September 2016
Volume 57, Issue 12
Open Access
ARVO Annual Meeting Abstract  |   September 2016
An Usher Syndrome Type IIA knockin model leads to hair cell abnormalities, light dependent retinal dysfunction, and late-onset retinitis pigmentosa
Author Affiliations & Notes
  • Muna I Naash
    Biomedical Engineering, University of Houston, Houston, Texas, United States
  • Michael Anne Gratton
    Otolaryngology, University of Saint Louis, Saint Louis, Missouri, United States
  • Maggie Mwoyosvi
    Cell Biology, University of Oklahoma Health Sciences Center, Oklahoma City, Oklahoma, United States
    Biomedical Engineering, University of Houston, Houston, Texas, United States
  • Footnotes
    Commercial Relationships   Muna Naash, None; Michael Gratton, None; Maggie Mwoyosvi, None
  • Footnotes
    Support  Foundation Fighting blindness, Fight for Sight Summer Fellowship, and NEI (EY10609, EY18656, EY022778).
Investigative Ophthalmology & Visual Science September 2016, Vol.57, 1729. doi:
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      Muna I Naash, Michael Anne Gratton, Maggie Mwoyosvi; An Usher Syndrome Type IIA knockin model leads to hair cell abnormalities, light dependent retinal dysfunction, and late-onset retinitis pigmentosa. Invest. Ophthalmol. Vis. Sci. 2016;57(12):1729.

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      © 2017 Association for Research in Vision and Ophthalmology.

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Abstract

Purpose : Usher syndrome (USH) is a devastating disease that leads to combined deafness and blindness; the disease mechanisms of this sensory loss remain elusive. The c.2299delG mutation in usherin is the most common cause for USH type 2A in patients. To study the role of usherin in audiovisual impairment we have generated and characterized a knockin (KI) mouse model expressing the human c.2299delG mutation.

Methods : The c.2299delG mutation causes a frame shift and premature stop codon. Message and protein levels were evaluated by RT-PCR and immunoblotting. Transmission electron microscopy (TEM), scanning electron microscopy (SEM) and immunohistochemistry (IHC) were used to evaluate retinal and cochlear structure. Electroretinography (ERG) was used to assess retinal function in animals reared in both 30 lux and 1200 lux 12hr light/12hr dark cyclic lighting conditions.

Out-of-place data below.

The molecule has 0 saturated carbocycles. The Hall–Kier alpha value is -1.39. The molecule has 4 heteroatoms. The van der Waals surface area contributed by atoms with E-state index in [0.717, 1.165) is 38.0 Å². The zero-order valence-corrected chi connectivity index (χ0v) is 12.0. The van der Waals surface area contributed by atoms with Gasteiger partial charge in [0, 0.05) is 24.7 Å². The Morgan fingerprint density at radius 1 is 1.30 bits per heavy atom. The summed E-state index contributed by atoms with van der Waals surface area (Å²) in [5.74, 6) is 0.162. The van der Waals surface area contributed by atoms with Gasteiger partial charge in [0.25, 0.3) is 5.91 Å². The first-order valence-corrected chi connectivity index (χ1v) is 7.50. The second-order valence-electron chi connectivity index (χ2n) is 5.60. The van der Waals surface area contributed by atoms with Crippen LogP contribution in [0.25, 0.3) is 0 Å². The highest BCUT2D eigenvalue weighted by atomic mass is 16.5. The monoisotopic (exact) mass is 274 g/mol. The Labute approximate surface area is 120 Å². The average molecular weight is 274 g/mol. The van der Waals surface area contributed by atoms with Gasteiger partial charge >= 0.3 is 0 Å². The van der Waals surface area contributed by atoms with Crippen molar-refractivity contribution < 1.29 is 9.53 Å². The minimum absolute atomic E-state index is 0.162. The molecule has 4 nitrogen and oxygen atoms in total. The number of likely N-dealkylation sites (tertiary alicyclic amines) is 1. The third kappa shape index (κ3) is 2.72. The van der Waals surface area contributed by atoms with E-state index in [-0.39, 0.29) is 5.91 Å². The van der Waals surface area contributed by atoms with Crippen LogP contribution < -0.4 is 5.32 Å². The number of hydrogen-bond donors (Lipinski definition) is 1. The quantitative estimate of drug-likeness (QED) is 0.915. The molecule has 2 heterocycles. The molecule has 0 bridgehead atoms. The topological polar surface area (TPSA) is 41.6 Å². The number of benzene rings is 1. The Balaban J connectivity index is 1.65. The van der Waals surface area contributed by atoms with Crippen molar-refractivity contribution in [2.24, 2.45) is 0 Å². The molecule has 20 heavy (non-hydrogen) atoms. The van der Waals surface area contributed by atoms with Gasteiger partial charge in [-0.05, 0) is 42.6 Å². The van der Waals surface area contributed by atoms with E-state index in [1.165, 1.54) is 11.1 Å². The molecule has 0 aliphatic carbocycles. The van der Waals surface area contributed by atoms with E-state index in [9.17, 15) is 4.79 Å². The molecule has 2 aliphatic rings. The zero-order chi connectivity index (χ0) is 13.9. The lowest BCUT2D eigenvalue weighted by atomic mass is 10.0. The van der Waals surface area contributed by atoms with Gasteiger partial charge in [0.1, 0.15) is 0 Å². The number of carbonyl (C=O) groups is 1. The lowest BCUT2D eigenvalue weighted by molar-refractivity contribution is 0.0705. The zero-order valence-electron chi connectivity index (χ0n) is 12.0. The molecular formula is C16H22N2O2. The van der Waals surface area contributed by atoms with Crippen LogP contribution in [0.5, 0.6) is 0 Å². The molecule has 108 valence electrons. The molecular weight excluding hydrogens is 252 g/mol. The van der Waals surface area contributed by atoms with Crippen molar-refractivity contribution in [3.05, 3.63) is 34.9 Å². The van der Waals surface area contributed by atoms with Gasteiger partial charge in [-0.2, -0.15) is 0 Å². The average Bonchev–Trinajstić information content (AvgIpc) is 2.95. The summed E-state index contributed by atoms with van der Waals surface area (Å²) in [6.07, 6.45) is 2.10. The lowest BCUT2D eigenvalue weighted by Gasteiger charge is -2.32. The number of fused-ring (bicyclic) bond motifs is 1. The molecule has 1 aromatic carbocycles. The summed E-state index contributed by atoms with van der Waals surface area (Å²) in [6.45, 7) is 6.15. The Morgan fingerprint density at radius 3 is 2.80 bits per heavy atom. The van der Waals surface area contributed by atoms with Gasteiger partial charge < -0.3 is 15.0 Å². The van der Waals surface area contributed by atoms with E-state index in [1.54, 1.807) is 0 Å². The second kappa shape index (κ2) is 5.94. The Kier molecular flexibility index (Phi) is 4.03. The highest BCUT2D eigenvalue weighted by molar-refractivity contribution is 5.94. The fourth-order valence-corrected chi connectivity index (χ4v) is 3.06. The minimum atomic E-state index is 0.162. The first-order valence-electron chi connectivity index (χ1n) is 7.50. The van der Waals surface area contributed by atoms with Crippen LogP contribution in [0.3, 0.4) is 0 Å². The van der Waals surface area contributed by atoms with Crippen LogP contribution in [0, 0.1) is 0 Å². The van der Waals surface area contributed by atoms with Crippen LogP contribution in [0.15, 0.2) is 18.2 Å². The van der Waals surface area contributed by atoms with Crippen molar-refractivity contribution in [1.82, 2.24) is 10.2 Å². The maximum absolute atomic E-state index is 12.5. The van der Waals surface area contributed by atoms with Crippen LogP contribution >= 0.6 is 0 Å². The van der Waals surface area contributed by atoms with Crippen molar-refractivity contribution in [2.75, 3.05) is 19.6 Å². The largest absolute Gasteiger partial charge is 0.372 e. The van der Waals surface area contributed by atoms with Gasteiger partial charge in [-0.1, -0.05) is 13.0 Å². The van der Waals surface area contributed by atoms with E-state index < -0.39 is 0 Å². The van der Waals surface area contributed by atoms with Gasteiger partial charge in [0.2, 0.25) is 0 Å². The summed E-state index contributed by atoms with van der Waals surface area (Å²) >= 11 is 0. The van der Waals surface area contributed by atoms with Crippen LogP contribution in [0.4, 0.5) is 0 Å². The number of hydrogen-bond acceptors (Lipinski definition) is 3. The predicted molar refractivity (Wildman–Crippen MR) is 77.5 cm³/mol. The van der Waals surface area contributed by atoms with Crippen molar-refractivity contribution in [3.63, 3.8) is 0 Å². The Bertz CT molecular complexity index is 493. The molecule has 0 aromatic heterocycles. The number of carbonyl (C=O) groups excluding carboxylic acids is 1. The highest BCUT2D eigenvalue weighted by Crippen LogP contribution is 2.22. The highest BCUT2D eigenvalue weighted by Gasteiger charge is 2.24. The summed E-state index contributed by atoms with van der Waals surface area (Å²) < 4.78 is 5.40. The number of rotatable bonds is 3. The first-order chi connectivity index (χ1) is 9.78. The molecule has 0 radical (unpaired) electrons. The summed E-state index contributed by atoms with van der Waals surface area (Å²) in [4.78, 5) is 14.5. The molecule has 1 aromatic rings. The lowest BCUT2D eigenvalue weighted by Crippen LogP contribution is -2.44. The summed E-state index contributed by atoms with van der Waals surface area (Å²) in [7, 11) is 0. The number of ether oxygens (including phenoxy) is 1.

Results : The KI mutation is present in the endogenous locus, truncated message is stable, and the mutant protein is expressed in photoreceptors and hair cells. SEM evaluation of the cochlea showed outer hair cell abnormalities consistent with hearing loss at postnatal day 180 (P180). Retinal evaluations via IHC and ERG up to P180 appear normal; however there is a delay in transducin and arrestin translocation upon light exposure as early as P30. KI mice at P360 have a significant decline in scotopic amplitudes and delay in scotopic ERG recovery as early as P30. Furthermore, KI mice reared in a higher cyclic lighting condition (1200 lux) show a rescue of the delay in scotopic recovery and arrestin translocation at P30. This light dependent rescue seen in KI animals is only evident at P30, not in older animals, and is dependent on mice being born in the higher lighting conditions (1200 lux).

Conclusions : This mouse is the first USH2A model with a human mutation. This model also shows hair cell abnormalities and retinal degeneration. Data are consistent with USH patients having a later onset visual impairment compared to hearing loss. Interestingly, this is the first USH model to show a light dependent rescue of retinal dysfunction at early ages. Full characterization of this model will lead to a better understanding of the human disease and will be a valuable resource to develop targeted therapies for treatment.

This is an abstract that was submitted for the 2016 ARVO Annual Meeting, held in Seattle, Wash., May 1-5, 2016.

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